In countries with nationalised energy industries (where producers and network is the same company) both these nuts are difficult to crack, because the industry is kitted out for a completely different game and uses all its influence to limit change. So in the US, where networks and producers are private, there is actually a good basis to develop renewable structures. But it does need a culture of regulation and control to create the level playing field, something which is less evident in the US than elsewhere.

The hindrance is only at political level, where politicians of all colours are bought and owned by corporate interests who will not benefit from the above scenario. The silver lining is that the problem is only political, not scientific and certainly not economic. If the farmers of the US realised how much they would benefit from a renewable economy and lobbied in DC accordingly, things could look very different very quickly.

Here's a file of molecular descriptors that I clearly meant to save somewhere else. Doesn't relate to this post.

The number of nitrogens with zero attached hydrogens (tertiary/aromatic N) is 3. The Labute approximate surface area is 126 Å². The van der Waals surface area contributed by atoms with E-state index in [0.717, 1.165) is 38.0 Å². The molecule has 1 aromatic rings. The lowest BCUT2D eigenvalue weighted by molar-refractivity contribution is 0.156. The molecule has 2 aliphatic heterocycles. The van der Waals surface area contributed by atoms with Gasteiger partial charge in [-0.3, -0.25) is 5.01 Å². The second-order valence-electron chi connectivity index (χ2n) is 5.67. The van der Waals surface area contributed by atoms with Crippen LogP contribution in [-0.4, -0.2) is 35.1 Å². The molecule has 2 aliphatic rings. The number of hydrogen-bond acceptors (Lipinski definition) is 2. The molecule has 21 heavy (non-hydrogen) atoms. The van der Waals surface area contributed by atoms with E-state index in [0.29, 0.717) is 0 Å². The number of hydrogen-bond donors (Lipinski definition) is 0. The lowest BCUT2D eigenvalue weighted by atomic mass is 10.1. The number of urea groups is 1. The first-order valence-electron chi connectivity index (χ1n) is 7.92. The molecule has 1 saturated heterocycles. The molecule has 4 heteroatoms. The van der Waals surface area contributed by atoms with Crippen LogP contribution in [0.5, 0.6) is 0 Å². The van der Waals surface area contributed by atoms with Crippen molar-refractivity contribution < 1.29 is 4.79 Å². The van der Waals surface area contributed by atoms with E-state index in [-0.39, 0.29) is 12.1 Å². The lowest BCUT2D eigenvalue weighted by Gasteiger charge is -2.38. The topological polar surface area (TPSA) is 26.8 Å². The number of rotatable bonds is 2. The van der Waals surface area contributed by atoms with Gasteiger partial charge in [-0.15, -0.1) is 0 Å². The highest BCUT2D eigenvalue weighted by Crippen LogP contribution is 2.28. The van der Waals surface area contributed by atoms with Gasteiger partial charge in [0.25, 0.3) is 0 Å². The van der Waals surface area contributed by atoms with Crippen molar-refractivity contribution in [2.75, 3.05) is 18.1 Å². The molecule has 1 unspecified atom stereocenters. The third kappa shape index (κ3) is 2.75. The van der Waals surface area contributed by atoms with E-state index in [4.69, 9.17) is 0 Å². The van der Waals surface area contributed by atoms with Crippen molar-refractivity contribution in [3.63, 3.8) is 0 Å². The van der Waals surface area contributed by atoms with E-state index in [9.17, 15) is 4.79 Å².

Economically, nuclear power has never stuck a chance against anything else and never will. And when you factor in decommissioning and waste storage costs (which calcs from nuclear industry rarely do), then the whole thing falls completely to bits.

Report this

By GRLCowan, July 21, 2008 at 11:49 am Link to this comment

Better informed, maybe not. More honest, definitely.

Learn from the example of Greenpeace polar ice researchers Lonnie Dupre and Eric Larsen.

Report this

By Charles Barton, July 21, 2008 at 11:43 am Link to this comment
(Unregistered commenter)